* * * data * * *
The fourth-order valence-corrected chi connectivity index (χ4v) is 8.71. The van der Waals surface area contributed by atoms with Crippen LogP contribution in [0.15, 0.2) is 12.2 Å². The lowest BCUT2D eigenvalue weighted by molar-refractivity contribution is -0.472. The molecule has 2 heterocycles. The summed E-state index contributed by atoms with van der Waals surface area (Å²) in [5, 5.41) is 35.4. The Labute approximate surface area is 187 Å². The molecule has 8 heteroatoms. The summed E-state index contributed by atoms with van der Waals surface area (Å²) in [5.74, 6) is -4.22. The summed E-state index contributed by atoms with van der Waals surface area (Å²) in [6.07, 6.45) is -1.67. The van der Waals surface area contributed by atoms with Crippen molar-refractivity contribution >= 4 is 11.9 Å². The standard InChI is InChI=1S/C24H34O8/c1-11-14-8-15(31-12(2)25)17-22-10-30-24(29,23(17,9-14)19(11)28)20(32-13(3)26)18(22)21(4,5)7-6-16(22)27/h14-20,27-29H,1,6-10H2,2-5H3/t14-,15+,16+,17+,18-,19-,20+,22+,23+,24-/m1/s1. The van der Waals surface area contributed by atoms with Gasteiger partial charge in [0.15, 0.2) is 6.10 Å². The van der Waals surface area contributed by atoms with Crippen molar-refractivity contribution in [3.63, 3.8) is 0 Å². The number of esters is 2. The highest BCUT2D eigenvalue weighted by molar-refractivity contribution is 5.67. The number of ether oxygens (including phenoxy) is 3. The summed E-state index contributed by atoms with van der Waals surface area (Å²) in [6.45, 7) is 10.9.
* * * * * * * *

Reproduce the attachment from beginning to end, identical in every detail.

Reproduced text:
The fourth-order valence-corrected chi connectivity index (χ4v) is 8.71. The van der Waals surface area contributed by atoms with Crippen LogP contribution in [0.15, 0.2) is 12.2 Å². The lowest BCUT2D eigenvalue weighted by molar-refractivity contribution is -0.472. The molecule has 2 heterocycles. The summed E-state index contributed by atoms with van der Waals surface area (Å²) in [5, 5.41) is 35.4. The Labute approximate surface area is 187 Å². The molecule has 8 heteroatoms. The summed E-state index contributed by atoms with van der Waals surface area (Å²) in [5.74, 6) is -4.22. The summed E-state index contributed by atoms with van der Waals surface area (Å²) in [6.07, 6.45) is -1.67. The van der Waals surface area contributed by atoms with Crippen molar-refractivity contribution >= 4 is 11.9 Å². The standard InChI is InChI=1S/C24H34O8/c1-11-14-8-15(31-12(2)25)17-22-10-30-24(29,23(17,9-14)19(11)28)20(32-13(3)26)18(22)21(4,5)7-6-16(22)27/h14-20,27-29H,1,6-10H2,2-5H3/t14-,15+,16+,17+,18-,19-,20+,22+,23+,24-/m1/s1. The van der Waals surface area contributed by atoms with Gasteiger partial charge in [0.15, 0.2) is 6.10 Å². The van der Waals surface area contributed by atoms with Crippen molar-refractivity contribution in [3.63, 3.8) is 0 Å². The number of esters is 2. The highest BCUT2D eigenvalue weighted by molar-refractivity contribution is 5.67. The number of ether oxygens (including phenoxy) is 3. The summed E-state index contributed by atoms with van der Waals surface area (Å²) in [6.45, 7) is 10.9.